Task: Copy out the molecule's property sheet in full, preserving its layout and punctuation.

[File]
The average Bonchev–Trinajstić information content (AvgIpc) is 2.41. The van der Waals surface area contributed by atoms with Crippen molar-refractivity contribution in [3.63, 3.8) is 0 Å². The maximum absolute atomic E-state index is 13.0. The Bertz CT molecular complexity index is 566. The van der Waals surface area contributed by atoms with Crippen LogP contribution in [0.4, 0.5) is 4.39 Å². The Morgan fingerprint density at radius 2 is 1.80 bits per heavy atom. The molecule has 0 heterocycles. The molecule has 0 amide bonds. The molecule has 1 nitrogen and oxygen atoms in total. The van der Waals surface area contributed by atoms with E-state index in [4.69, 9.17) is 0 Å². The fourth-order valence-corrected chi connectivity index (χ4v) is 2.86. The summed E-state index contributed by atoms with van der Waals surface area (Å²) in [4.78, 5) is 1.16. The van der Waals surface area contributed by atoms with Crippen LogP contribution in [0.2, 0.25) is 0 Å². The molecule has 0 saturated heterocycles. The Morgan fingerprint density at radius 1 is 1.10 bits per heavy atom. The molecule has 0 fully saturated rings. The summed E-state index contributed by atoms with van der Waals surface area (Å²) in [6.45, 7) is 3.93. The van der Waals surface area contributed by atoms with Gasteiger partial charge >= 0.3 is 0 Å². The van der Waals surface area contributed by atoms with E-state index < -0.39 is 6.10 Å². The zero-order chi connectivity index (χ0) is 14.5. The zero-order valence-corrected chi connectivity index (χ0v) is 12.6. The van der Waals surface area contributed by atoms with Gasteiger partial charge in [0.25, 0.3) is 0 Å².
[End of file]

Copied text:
The average Bonchev–Trinajstić information content (AvgIpc) is 2.41. The van der Waals surface area contributed by atoms with Crippen molar-refractivity contribution in [3.63, 3.8) is 0 Å². The maximum absolute atomic E-state index is 13.0. The Bertz CT molecular complexity index is 566. The van der Waals surface area contributed by atoms with Crippen LogP contribution in [0.4, 0.5) is 4.39 Å². The Morgan fingerprint density at radius 2 is 1.80 bits per heavy atom. The molecule has 0 heterocycles. The molecule has 0 amide bonds. The molecule has 1 nitrogen and oxygen atoms in total. The van der Waals surface area contributed by atoms with E-state index in [4.69, 9.17) is 0 Å². The fourth-order valence-corrected chi connectivity index (χ4v) is 2.86. The summed E-state index contributed by atoms with van der Waals surface area (Å²) in [4.78, 5) is 1.16. The van der Waals surface area contributed by atoms with Crippen LogP contribution in [0.2, 0.25) is 0 Å². The molecule has 0 saturated heterocycles. The Morgan fingerprint density at radius 1 is 1.10 bits per heavy atom. The molecule has 0 fully saturated rings. The summed E-state index contributed by atoms with van der Waals surface area (Å²) in [6.45, 7) is 3.93. The van der Waals surface area contributed by atoms with Gasteiger partial charge >= 0.3 is 0 Å². The van der Waals surface area contributed by atoms with E-state index < -0.39 is 6.10 Å². The zero-order chi connectivity index (χ0) is 14.5. The zero-order valence-corrected chi connectivity index (χ0v) is 12.6. The van der Waals surface area contributed by atoms with Gasteiger partial charge in [0.25, 0.3) is 0 Å².